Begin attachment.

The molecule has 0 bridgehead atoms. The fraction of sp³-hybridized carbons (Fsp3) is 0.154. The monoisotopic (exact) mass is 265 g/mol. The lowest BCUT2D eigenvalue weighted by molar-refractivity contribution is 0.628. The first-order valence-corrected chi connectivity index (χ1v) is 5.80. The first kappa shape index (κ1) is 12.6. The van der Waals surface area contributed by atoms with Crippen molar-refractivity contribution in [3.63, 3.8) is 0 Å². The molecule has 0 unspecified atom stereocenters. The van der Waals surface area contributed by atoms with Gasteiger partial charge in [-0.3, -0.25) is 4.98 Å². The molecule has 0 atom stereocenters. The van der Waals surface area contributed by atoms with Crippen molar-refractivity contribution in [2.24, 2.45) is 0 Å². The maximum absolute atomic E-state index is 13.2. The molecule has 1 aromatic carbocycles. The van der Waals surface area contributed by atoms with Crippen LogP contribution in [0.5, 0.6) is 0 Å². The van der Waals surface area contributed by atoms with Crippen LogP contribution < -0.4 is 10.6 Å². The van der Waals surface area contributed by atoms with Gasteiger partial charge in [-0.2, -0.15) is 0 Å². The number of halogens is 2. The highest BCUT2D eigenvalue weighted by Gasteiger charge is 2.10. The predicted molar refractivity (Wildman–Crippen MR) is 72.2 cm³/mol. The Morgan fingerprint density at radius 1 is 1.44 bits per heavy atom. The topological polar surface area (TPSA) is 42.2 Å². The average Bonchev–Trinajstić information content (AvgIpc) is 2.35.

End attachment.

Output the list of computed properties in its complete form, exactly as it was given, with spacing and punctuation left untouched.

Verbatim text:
The molecule has 0 bridgehead atoms. The fraction of sp³-hybridized carbons (Fsp3) is 0.154. The monoisotopic (exact) mass is 265 g/mol. The lowest BCUT2D eigenvalue weighted by molar-refractivity contribution is 0.628. The first-order valence-corrected chi connectivity index (χ1v) is 5.80. The first kappa shape index (κ1) is 12.6. The van der Waals surface area contributed by atoms with Crippen molar-refractivity contribution in [3.63, 3.8) is 0 Å². The molecule has 0 unspecified atom stereocenters. The van der Waals surface area contributed by atoms with Gasteiger partial charge in [-0.3, -0.25) is 4.98 Å². The molecule has 0 atom stereocenters. The van der Waals surface area contributed by atoms with Crippen molar-refractivity contribution in [2.24, 2.45) is 0 Å². The maximum absolute atomic E-state index is 13.2. The molecule has 1 aromatic carbocycles. The van der Waals surface area contributed by atoms with Crippen LogP contribution in [0.5, 0.6) is 0 Å². The van der Waals surface area contributed by atoms with Crippen LogP contribution < -0.4 is 10.6 Å². The van der Waals surface area contributed by atoms with Gasteiger partial charge in [-0.2, -0.15) is 0 Å². The number of halogens is 2. The highest BCUT2D eigenvalue weighted by Gasteiger charge is 2.10. The predicted molar refractivity (Wildman–Crippen MR) is 72.2 cm³/mol. The Morgan fingerprint density at radius 1 is 1.44 bits per heavy atom. The topological polar surface area (TPSA) is 42.2 Å². The average Bonchev–Trinajstić information content (AvgIpc) is 2.35.